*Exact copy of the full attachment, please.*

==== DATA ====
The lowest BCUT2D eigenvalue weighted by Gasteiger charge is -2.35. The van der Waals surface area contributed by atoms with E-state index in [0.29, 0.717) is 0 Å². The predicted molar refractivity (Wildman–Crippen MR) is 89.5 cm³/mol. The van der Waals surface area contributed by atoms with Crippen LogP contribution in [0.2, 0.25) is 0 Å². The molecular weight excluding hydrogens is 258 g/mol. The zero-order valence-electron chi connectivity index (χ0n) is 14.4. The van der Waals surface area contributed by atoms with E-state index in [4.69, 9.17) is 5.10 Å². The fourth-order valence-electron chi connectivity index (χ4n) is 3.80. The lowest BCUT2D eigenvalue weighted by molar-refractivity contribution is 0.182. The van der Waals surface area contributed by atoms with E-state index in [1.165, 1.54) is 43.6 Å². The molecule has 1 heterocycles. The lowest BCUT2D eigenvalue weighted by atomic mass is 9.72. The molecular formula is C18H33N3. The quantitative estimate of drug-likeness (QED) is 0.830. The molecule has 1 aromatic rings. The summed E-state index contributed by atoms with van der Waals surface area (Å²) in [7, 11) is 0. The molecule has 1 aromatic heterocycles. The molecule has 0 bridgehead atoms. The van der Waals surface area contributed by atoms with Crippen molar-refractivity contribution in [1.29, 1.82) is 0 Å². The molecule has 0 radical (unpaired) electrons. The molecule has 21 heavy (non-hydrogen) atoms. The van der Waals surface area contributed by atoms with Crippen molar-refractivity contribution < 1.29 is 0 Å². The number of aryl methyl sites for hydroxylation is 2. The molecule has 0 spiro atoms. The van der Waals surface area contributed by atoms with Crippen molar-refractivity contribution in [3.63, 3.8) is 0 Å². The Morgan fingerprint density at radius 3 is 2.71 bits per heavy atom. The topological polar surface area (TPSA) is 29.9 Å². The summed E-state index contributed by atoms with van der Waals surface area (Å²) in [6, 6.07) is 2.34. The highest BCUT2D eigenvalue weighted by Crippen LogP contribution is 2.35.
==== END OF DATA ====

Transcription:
The lowest BCUT2D eigenvalue weighted by Gasteiger charge is -2.35. The van der Waals surface area contributed by atoms with E-state index in [0.29, 0.717) is 0 Å². The predicted molar refractivity (Wildman–Crippen MR) is 89.5 cm³/mol. The van der Waals surface area contributed by atoms with Crippen LogP contribution in [0.2, 0.25) is 0 Å². The molecular weight excluding hydrogens is 258 g/mol. The zero-order valence-electron chi connectivity index (χ0n) is 14.4. The van der Waals surface area contributed by atoms with E-state index in [4.69, 9.17) is 5.10 Å². The fourth-order valence-electron chi connectivity index (χ4n) is 3.80. The lowest BCUT2D eigenvalue weighted by molar-refractivity contribution is 0.182. The van der Waals surface area contributed by atoms with E-state index in [1.165, 1.54) is 43.6 Å². The molecule has 1 heterocycles. The lowest BCUT2D eigenvalue weighted by atomic mass is 9.72. The molecular formula is C18H33N3. The quantitative estimate of drug-likeness (QED) is 0.830. The molecule has 1 aromatic rings. The summed E-state index contributed by atoms with van der Waals surface area (Å²) in [7, 11) is 0. The molecule has 1 aromatic heterocycles. The molecule has 0 bridgehead atoms. The van der Waals surface area contributed by atoms with Crippen molar-refractivity contribution in [1.29, 1.82) is 0 Å². The molecule has 0 radical (unpaired) electrons. The molecule has 21 heavy (non-hydrogen) atoms. The van der Waals surface area contributed by atoms with Crippen molar-refractivity contribution < 1.29 is 0 Å². The number of aryl methyl sites for hydroxylation is 2. The molecule has 0 spiro atoms. The van der Waals surface area contributed by atoms with Crippen molar-refractivity contribution in [3.63, 3.8) is 0 Å². The Morgan fingerprint density at radius 3 is 2.71 bits per heavy atom. The topological polar surface area (TPSA) is 29.9 Å². The summed E-state index contributed by atoms with van der Waals surface area (Å²) in [6, 6.07) is 2.34. The highest BCUT2D eigenvalue weighted by Crippen LogP contribution is 2.35.